Thursday, October 31, 2013

Little Shop of Halloween Horrors

Not much happens on Halloween here. Children celebrated Halloween at their Grandmother's house down the road. I caught Buffy the Dog trying to sneak off down there when she heard their shouts and laughter.  Earlier in the day I rode up to the wild meadow and here's what spooky things I found.

Dead 'possum on the dirt road. 

Buzzard waiting for me to leave so he can 
check out the possum.

The critter was not 'playing possum' -- I made a later pic but thought 
better of displaying it.

Spanish moss and Sumac

Scary dead tree. He-who-mows proposes to take it down. 
I wonder what all makes a home inside?

This looked spooky to me. The red leaves covered in Spanish Moss are
a Black Gum tree, I think. Notice huge vine on tree on left.

Snag from a fallen tree. Home for something.


Beautyberries

More of the Beautyberry grove under ancient live oaks.

That's about it for Halloween here. 
Joining Fertilizer Friday at Tootsie Time Flaunt

Wednesday, October 30, 2013

Cotton Candy Drama: Muhlenbergia capillaris

Muhly Grass bloomed the whole month of October, still going. I grouped the 32 best and then culled them to 9, actually 8 of the infloresences and a pic of a young plant among some Lantana, a hopeful of 3  for next year's show. These are in order of bloom.







Muhly is best viewed backlit by sun. This cloudy-day pic turned out well.









Young muhly plant among Lantana.

There were three young plants at right angles to the pretty ones. I let volunteer Tithonia overcome them and they died for lack of sun before I noticed what was happening. I was always looking at butterflies. 

Monday, October 28, 2013

Christmas Cactuses Bloom when They Are Ready

What I have is called by most gardeners 'Thanksgiving Cactus' but mine do not bloom at Thanksgiving. Growers sell them as Christmas Cactus and some people call them 'Crab Cactus.' I think it solves the puzzle to just call them Schlumbergera without distinguishing which is buckleyi and which is truncata. S. truncata are the ones I have. S. buckleyi is the old oval-leaf form that my mother and your grandmother grew and handed down. I let mine die.

Last December 15. 

I've been looking at pics of previous years' blooms. There are many places on the web where you can find instructions on growing and bringing these jungle cacti to bloom. You know that my tips are haphazard at best. I leave mine outside in summer. This year they got too much water, I'm sure. The Easter Cactus resented that water, and has some virused-looking leaves to show for it.

Bloom in 2011 on a plant I bought for $1.25 after Christmas, 2008. 

I brought all cactuses inside the greenhouse early. They are forming buds. The business about day length is correct but I cannot explain how the security light outside does not prevent their setting buds, maybe the light levels are just not that high.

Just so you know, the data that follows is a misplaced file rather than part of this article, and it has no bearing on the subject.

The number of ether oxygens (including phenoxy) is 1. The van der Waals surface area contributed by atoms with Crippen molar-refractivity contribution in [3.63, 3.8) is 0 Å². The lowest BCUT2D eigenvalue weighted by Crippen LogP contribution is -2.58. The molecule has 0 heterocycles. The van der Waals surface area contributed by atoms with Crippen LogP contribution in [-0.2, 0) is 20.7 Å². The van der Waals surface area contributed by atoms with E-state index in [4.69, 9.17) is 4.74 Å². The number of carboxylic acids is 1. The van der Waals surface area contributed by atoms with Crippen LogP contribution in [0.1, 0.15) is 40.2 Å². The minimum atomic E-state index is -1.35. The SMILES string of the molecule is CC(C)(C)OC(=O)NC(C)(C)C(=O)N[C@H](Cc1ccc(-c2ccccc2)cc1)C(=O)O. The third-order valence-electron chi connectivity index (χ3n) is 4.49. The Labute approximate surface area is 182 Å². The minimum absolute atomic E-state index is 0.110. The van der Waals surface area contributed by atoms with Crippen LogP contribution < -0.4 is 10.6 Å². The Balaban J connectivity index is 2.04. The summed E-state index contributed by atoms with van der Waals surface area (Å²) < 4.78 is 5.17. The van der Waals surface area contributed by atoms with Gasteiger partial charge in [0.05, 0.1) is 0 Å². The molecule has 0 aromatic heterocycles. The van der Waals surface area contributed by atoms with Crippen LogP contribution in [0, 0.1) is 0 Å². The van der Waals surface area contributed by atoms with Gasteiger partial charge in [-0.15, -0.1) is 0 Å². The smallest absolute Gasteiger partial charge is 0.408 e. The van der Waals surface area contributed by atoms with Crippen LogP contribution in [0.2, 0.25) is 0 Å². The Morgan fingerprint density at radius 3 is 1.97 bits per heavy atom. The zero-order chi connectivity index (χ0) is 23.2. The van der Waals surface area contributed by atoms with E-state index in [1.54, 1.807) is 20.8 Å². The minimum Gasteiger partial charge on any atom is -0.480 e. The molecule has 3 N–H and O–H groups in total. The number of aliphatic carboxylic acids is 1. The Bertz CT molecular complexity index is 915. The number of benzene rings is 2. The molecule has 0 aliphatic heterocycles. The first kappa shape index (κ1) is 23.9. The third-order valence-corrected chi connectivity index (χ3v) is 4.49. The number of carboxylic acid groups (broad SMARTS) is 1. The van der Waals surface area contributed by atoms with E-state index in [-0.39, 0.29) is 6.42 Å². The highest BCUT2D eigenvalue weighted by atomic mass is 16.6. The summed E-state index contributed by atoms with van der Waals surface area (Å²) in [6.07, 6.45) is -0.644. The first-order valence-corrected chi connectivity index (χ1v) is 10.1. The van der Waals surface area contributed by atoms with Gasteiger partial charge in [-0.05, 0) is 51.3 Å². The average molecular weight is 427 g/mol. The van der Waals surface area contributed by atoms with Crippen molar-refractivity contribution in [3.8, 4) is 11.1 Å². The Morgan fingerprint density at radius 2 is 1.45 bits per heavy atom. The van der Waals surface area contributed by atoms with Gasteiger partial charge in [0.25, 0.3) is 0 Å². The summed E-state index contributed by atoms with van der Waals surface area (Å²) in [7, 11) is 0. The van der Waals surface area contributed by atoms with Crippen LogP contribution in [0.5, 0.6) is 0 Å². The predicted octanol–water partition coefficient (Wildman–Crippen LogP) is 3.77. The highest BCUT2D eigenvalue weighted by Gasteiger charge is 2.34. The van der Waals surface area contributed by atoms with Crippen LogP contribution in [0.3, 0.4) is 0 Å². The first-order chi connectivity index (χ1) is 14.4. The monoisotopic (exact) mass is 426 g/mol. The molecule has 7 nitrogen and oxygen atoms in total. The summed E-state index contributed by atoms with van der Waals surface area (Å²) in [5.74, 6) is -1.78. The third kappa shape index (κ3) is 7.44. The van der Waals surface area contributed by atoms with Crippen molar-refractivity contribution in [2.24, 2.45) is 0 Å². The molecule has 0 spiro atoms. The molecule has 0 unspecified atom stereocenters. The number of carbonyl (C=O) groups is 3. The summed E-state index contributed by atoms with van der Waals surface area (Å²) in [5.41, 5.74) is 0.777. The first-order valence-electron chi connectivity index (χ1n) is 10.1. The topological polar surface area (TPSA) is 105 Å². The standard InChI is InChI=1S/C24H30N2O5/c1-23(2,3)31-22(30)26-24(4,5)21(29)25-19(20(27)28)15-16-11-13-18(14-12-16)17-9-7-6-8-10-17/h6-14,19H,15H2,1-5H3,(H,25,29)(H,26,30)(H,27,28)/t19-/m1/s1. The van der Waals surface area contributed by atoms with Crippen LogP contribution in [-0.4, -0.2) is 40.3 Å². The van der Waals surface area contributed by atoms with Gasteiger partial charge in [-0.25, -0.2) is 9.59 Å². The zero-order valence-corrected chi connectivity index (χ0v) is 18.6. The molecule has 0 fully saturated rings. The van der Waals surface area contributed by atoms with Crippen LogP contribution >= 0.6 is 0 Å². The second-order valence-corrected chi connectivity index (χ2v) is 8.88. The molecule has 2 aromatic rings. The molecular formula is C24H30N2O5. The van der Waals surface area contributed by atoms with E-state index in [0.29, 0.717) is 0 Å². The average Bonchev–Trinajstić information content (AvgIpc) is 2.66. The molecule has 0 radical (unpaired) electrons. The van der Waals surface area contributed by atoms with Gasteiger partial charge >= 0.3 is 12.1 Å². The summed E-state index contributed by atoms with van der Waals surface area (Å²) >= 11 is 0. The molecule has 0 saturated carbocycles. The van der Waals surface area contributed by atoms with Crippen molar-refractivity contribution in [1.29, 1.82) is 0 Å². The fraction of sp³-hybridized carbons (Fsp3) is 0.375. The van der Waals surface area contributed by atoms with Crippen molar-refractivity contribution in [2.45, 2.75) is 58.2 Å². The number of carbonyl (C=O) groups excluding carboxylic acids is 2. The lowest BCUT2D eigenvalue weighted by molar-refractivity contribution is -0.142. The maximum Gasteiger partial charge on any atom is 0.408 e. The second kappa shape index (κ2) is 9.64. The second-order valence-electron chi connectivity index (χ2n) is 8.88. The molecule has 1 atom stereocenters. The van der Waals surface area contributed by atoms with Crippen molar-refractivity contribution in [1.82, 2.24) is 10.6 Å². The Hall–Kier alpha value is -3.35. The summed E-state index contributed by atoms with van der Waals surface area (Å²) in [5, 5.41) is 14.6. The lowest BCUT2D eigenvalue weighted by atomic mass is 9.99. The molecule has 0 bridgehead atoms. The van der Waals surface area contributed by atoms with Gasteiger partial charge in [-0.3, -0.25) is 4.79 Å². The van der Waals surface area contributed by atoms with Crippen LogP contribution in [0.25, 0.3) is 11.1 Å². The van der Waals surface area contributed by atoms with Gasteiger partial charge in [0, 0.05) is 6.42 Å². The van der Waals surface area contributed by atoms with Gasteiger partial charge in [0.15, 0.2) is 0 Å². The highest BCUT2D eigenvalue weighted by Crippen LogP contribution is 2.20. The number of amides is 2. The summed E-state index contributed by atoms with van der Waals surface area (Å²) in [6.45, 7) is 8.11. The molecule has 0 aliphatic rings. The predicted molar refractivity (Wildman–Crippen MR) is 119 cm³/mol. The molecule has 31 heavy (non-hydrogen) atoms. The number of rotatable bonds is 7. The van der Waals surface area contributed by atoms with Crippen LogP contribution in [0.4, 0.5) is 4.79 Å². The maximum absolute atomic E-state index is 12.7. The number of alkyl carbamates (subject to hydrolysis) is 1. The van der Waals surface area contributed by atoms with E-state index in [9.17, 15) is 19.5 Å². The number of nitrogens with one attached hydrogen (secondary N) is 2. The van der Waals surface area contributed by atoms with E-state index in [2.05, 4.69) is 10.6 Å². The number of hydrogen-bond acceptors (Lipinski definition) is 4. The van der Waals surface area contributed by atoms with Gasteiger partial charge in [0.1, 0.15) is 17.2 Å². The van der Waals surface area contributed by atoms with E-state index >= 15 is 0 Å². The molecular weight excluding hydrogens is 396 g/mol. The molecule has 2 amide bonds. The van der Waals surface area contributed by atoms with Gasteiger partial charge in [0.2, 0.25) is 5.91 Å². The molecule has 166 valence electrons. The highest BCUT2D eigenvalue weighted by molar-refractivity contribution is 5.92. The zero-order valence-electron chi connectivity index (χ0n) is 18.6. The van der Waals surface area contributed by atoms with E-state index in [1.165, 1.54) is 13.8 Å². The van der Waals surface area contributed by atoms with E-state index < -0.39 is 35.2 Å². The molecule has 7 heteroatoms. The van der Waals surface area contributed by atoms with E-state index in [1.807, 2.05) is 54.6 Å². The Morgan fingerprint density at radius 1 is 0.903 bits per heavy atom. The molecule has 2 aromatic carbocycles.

Yellow. It must be viewed beside a white
to verify the color.

Nights are cool now, which also has an impact. The GH is unheated until temperatures reach near-freezing, then kept not much above freezing. We had one cool morning in the 30s so far.

Schlumbergera mix well with plants with similar requirements. 

This one bloomed early 2013, too late for Christmas.

Mama would say these two clash beautifully.

I forgot to say that none of these have an ID.

It doesn't really matter to me if they have no names. When I watered today, I was so happy just to have nice plants. If a piece breaks, I root another plant. When they get leggy, I pinch back to good form and root more plants. Mr. Subjunctive suggested that I start hybridizing and grow seedlings. It's a marvelous idea but I need to stop growing things that take until I'm nearly 80 to bloom. 

I need to start growing in the here and now. I have tiny Camellias that may not bloom for 5 years. My cycad seedling is 4 inches tall; will I see it to adulthood? The Alyssum seeds I planted last week are coming up -- I need more of that kind of instant gratification while I wait for Agapanthus seedlings to sprout and Parsley to return from going to the devil and back before it shows up.

Bloom, tiny bud like a baby's tooth and a bud.

I hope you enjoyed seeing Christmas Past as much as I did. If you want specifics about growing Schlumbergera, both Mr. Subjunctive and Mr. Brown Thumb have excellent posts giving the history and care of these plants.

Saturday, October 26, 2013

Harvest End: Green Tomatoes

I hate when frost takes out plants and they're all dead when you go outside. I pulled up my remaining two tomato plants while they're still green, a Black Krim and Flamme.

Maybe there are enough to fry green; I'll eat the orange ones.
I ate a couple on the spot, dirt and all.

I tugged the rebar posts out of the ground and put them away. The stick cross pieces I tossed along with the vines and the rest of the Tithonia I pulled up nearby. Next month I'll be ready to scatter larkspur and California poppy seeds where the Tithonia grew in the adjoining bed. I did not save Tithonia seeds, counting on the seeds that fell to know when to emerge late next spring. They always do. The bed in the picture has Verbena bonairensis on the front and the north end now; Verbena on a Stick is a great reseeder. In early spring I can count on wild yellow Corydalis to bloom there.

The makeshift tomato trellises just after I finished in June.